When hit, we instinctively flinch. Close our eyes for a moment, crunch, and maybe turn sideways a little. But in a fight, that is the wrong thing to do. You’ll get hit, suffer and lose. Guts without glory. Every boxer knows that when a fist is heading in your direction, the smart thing to do is hit right back. It throws off your opponent, who is usually pretty open at that point, and this has a great psychological impact.
In a fight, your goal is more than to remain standing. You want to win. No matter what, even if the cost is an occasional blow. To win, you may need to suffer some pain, so hit back, don’t stop attacking, don’t flinch.
The diamond industry used to be a prize winner. It was young, feisty, fast, hungry, well financed, and had the ultimate sponsor. But at more than 100 years old, it’s a little tired, has less energy, bouncing back is tougher, the slower response time does not allow it to hit back when a blow is sent in its direction.
Is the diamond industry an aging fighter losing its stand? A few recent events, including the just concluded trade shows in Las Vegas, may provide an answer.
Las Vegas Show Was Mixed
Nearly across the board, diamond traders reported slower sales compared to last year. They arrived with very low expectations, but even those that were positively surprised by the volume of activity had to admit to limited sales.
Diamond traders reported slower sales. Yet branded diamonds were in better demand than their non-branded counterparts.Sales of caraters and below in typical commercial American market goods were the better selling items, though prices were reduced to generate business.
Large goods, 10 carats and above, continue to suffer, and the decline in prices is not just ongoing. Their prices sank more than usual.
In between these two extremes, branded goods were in somewhat better demand than their non-branded counterparts, signifying the rising importance of provenance, name and the promise of higher quality that a good brand knows to provide.
For jewelry, the story was different. Demand for lower cost jewelry was good and business was brisk. At the other end, high-end jewelry did very well, as those exhibiting at Couture can attest. The issue was with items retailing for $1,000-$5,000. Here, exhibitors reported a mix of demand with no clear favorite.
Lab-Grown Are a Different Story
The young fighter in the ring is the upcoming lab-grown (well, factory-grown, really) goods. Demand was strong across the board. They also raised a lot of interest. In their short history, they have been mainly sought after by retailers who use larger LGDs as center stones for in-store setting.
Low cost jewelry did well and high-end jewelry did very well. The issue was with mid-range items retailing for $1,000-$5,000.At JCK this year, specialty jewelry retailers showed a lot of interest in LGD melee. And they bought a large amount of it. The reason is the growing trend of employing bench jewelers at their shops. Independents realize that being able to provide custom work is a great way to offer differentiation. Having a small stock of low-cost small goods is needed for such an offering.
Guts without Glory is the Bigger Picture
Diamond traders are natural born fighters. You can’t be a trader without an instinct to go for the kill. Without it, you are weeded out pretty quickly. Clearly, traders have guts.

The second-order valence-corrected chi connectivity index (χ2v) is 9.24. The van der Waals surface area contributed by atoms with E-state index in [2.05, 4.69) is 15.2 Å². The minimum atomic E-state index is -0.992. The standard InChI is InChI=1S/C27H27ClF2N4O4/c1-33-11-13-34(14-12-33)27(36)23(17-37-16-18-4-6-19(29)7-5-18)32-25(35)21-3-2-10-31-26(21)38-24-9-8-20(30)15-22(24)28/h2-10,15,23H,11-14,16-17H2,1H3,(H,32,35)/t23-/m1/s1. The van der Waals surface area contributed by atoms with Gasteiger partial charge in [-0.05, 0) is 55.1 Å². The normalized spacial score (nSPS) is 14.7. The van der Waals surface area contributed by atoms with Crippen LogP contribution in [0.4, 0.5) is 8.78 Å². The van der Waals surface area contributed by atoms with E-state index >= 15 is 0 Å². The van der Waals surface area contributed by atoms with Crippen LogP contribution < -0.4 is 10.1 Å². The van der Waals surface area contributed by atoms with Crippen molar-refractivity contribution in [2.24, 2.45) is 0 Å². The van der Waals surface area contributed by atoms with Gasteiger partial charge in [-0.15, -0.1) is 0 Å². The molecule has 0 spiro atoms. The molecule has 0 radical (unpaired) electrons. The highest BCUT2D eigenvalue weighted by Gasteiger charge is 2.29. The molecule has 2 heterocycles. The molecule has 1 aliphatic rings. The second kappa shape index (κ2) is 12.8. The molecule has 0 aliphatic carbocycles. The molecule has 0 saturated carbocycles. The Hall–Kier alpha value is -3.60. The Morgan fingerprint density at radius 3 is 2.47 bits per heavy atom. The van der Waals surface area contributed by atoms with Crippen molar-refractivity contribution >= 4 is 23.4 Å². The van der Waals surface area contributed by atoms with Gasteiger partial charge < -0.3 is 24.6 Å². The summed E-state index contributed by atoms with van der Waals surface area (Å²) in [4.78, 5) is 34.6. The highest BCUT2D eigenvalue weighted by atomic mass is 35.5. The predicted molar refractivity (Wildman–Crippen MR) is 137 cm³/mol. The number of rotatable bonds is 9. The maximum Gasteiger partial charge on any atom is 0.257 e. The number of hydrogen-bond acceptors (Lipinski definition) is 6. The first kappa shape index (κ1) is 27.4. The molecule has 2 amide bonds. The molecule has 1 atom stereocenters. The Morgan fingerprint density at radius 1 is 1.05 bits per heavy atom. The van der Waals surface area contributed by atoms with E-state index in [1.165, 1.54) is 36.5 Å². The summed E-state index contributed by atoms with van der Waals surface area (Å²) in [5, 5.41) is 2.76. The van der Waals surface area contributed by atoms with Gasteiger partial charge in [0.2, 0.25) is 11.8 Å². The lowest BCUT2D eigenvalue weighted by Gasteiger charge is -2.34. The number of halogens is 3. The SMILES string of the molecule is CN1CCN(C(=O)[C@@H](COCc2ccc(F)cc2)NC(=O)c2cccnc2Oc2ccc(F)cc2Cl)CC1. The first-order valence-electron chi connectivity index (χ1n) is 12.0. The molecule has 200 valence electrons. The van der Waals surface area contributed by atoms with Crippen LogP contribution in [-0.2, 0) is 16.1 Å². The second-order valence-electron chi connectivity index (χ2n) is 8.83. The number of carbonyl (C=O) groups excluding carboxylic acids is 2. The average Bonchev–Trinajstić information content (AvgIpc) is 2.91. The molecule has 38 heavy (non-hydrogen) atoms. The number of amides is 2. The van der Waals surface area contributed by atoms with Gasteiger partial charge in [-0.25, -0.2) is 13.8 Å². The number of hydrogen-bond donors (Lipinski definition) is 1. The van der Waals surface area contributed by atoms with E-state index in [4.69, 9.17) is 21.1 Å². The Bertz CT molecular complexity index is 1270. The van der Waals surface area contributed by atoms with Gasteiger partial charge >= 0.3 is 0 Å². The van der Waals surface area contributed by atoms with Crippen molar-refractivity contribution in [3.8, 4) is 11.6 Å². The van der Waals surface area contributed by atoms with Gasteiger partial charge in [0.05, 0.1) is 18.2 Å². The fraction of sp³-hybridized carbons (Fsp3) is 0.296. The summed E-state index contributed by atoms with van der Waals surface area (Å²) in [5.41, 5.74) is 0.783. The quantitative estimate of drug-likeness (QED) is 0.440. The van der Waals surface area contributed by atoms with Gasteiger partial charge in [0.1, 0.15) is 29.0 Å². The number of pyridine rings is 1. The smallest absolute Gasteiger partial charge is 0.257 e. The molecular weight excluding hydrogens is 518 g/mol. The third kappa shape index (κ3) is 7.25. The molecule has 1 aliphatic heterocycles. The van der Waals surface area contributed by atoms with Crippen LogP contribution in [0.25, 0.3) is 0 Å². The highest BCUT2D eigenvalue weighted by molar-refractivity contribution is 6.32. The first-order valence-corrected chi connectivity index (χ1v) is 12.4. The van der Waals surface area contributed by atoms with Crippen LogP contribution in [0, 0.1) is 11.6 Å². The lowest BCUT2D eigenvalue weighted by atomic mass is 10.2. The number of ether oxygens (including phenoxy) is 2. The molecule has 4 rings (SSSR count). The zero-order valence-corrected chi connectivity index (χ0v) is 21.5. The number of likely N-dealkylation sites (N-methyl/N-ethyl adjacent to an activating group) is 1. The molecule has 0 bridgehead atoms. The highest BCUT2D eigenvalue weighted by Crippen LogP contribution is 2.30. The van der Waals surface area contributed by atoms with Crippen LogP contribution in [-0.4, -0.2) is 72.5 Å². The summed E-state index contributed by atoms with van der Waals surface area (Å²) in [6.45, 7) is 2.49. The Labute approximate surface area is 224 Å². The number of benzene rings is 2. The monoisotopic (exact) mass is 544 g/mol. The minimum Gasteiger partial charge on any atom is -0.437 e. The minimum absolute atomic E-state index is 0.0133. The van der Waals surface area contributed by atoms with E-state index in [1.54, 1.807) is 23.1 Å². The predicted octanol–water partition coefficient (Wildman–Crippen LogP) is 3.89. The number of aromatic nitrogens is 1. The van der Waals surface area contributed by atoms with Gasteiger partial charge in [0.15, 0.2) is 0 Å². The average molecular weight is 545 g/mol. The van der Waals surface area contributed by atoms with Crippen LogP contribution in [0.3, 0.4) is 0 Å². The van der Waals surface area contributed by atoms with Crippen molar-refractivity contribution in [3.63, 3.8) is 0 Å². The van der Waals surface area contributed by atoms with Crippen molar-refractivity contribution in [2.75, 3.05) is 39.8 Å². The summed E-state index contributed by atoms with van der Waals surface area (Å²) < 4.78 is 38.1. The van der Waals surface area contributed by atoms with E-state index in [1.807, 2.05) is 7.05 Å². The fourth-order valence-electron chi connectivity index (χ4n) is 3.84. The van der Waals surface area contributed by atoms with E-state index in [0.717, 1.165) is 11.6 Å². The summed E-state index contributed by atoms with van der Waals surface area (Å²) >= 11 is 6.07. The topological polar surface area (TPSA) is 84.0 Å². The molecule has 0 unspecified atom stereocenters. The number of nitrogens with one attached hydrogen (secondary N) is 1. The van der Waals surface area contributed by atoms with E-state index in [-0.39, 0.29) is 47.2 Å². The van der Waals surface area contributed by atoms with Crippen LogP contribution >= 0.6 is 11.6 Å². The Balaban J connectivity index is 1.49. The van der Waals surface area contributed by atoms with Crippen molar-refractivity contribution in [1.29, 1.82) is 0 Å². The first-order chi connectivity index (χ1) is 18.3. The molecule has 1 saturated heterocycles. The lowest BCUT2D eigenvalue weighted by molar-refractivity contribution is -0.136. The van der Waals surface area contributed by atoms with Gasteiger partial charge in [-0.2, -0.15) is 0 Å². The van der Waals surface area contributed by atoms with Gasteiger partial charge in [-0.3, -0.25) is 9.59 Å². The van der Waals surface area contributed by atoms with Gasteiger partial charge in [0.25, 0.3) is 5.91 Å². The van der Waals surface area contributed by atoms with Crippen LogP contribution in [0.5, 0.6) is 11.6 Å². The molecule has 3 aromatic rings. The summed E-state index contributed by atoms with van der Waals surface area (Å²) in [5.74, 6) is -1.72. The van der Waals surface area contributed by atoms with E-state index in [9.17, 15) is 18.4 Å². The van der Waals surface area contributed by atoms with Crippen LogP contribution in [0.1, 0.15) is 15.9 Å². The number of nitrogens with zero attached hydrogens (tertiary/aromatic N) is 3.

Glory is a very different story. Glory demands more than character. For glory, we need the right story at the right time. Sometimes, it’s pure serendipity. Often a smart player builds it over time. It’s usually about winning. Yet a lot hinges on framing the narrative.
For diamond traders, its guts without glory. They fight, use their vast experience and years of knowledge; yet today, in the current market, it’s not enough. Some are tired, some are less focused, some forgot how to frame the narrative, others have lost the killer instinct. Yet most of all, the diamond trade is a little too wrinkled and battered. It is simply not as handsome, and does not ooze bright new promise like the fresh new contender in the ring.
The new kid is feisty, hungry, and has successfully framed the narrative to their advantage. The leadership position is up for grabs.
A Loss of Confidence in the Inventory
In practice, many diamond traders and manufacturers have entered the LGD arena. This at a time when their inventory has hit a high, prices are on a multi-year decline, the banks are not coming to their rescue, and profitability remains low. In addition, manufacturers feel that miners are not adjusting prices down in time and that generic marketing is not as productive as they wish.
Diamond traders seem to have lost confidence in their inventory. It indicates a lack of hope in the future.Above it all is the desire to sell the polished diamonds they have, and they are not rushing to replace them. They reduce prices to generate cash flow or as part of a timed process to leave the industry all together. They seem to have lost confidence in their inventory, as one astute trader pointed out. And that is the saddest part. It indicates a lack of hope in the future of polished diamonds as we know it today – at least in the short term.
The diamond industry needs to leap into the fight with fire in its eyes and determination in its guts. It’s taking the blows anyway, so it might as well rise to the occasion. If it won’t, it will lose for sure. The industry needs to win back support for the fight to result in a win. It needs to win over consumers for sure, and bankers as well. Retailers are starting to lose their faith in diamonds too, and it’s very important to turn that around ASAP. Without the backing of specialty retailers, there is no way to win back consumers.
Most importantly, the diamond industry needs to regain its belief that it can turn the corner. No one ever won a fight without believing in themselves.